'A Clever Crook' ('Un beau voyou'): Film Review

A clever French crime caper.

Charles Berling and Swann Arlaud star in cameraman-turned-director Lucas Bernard’s debut feature about a small-time criminal and his art-obsessed pursuer.

In the enjoyably old-school caper flick A Clever Crook (Un beau voyou), a retiring detective and crafty burglar play cat and mouse through the streets, inside the apartments and across the rooftops of Paris. Though it hardly breaks new ground, this cunning debut from writer-director Lucas Bernard is a pleasant throwback to the whodunits of the 1960s and '70s, as well as a very Gallic homage to the art of the steal.

Charles Berling (Ridicule, L’Ennui) plays Commissaire Beffrois, an affable, extremely laid-back cop who prances around town in Hawaiian shirts and approaches his métier with the distanced curiosity of a sociology professor. At the close of his long career, Beffrois has one last case to solve: a string of stolen paintings whose only connection seems to be the fact that they’re worth far less than your typical heisted masterpiece.

While paying a visit to a loony old art restorer (the hilarious Jean-Quentin Chatelain) and his vivacious daughter, Justine (Jennifer Decker), Beffrois haphazardly crosses paths with the latter’s current boyfriend, Bertrand (Swann Arlaud), who turns out to be the culprit. But it will take most of the movie for the sly detective to figure that out, tracking the mysterious thief with his strong sense of intuition and keen appreciation for abstract painting, which was bestowed upon him by his recently deceased wife.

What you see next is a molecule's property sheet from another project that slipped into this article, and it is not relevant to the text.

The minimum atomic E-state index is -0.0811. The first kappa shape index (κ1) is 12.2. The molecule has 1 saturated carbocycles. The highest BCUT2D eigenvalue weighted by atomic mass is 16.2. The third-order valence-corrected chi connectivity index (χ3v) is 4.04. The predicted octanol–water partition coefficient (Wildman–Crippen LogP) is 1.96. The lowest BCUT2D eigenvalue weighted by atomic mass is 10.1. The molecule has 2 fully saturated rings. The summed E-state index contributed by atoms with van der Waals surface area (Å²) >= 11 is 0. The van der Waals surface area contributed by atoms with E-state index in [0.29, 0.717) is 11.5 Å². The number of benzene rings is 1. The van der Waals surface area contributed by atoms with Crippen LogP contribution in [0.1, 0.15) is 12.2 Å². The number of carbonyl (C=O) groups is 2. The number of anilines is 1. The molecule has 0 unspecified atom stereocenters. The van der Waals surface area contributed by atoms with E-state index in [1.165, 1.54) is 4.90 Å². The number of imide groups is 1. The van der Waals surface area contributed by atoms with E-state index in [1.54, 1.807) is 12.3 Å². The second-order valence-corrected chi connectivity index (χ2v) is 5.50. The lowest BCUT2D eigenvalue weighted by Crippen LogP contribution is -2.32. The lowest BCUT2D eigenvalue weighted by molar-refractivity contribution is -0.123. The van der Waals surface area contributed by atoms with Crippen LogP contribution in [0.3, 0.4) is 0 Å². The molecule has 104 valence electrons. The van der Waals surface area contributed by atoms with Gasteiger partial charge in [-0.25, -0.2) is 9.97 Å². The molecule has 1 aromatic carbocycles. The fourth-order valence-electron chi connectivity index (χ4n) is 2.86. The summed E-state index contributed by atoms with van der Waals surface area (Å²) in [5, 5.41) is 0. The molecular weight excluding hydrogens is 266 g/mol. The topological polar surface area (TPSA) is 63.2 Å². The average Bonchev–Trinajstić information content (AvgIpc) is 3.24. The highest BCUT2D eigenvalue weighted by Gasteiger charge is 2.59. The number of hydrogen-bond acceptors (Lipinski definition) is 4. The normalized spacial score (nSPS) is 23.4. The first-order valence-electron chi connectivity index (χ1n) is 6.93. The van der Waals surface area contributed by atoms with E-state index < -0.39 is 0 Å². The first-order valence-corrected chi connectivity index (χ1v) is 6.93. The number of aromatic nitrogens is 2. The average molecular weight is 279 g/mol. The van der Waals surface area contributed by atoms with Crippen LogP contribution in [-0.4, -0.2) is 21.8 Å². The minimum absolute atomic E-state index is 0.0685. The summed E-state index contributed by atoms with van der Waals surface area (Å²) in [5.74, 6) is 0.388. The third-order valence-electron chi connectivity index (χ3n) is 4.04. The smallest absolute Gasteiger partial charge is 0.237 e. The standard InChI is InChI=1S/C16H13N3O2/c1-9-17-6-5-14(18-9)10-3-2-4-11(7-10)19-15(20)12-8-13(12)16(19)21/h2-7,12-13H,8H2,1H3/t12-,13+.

Bernard, who previously worked as a camera operator and DP, tosses in several twists — including a memorable one at the end of the last act — as Beffrois stays on Bertrand’s trail, with the latter always a step ahead of his pursuer. The young, lanky thief looks more like a painter, or a suicidal 19th century poet, than a common criminal. (How many criminals read Roberto Bolano's 2666 on the metro?) Yet as much as Bertrand tries not to give his game away he’s actually a hidden ball of nerves, lying and stealing to constantly cover up his tracks. Beffrois, meanwhile, is both nonchalant and completely obsessed with a case that isn’t worth all that much to the higher-ups in his department, although for his own ego and intellect he's dead set on solving it.

Part Agatha Christie and part Blake Edwards, with a dash of Columbo thrown in, A Clever Crook is less about the crime than it is about two rather lonely Parisians getting to know each other on opposite sides of the law. It’s the kind of movie where the pleasure is much more about the pursuit than the spoils, which may make it too casual for film noir fans but just the right thing for Francophiles and older audiences looking for a little bit of intrigue.

Performances are especially strong, with the veteran Berling, the up-and-coming Arlaud (Bloody Milk, A Woman’s Life) and the excellent newcomer Decker adding much charisma to the proceedings. The photography feels a tad flat, especially in the interior scenes, while the film makes excellent use of its various locations — particularly during a lengthy rooftop chase where any sense of danger is belied by all the stunning vistas of Paris at night.

Production companies: Les Grandes Espaces, France 3 Cinema
Cast: Charles Berling, Swann Arlaud, Jennifer Decker, Jean-Quentin Chatelain, Erick Deshors
Director-screenwriter: Lucas Bernard
Producer: Florian Mole
Director of photography: Alexandre Leglise
Production designer: Anne-Charlotte Vimont
Editor: Valentin Durning
Composer: Christophe Danvin
Casting director: Tatiana Vialle
Sales: Pyramide

In French
104 minutes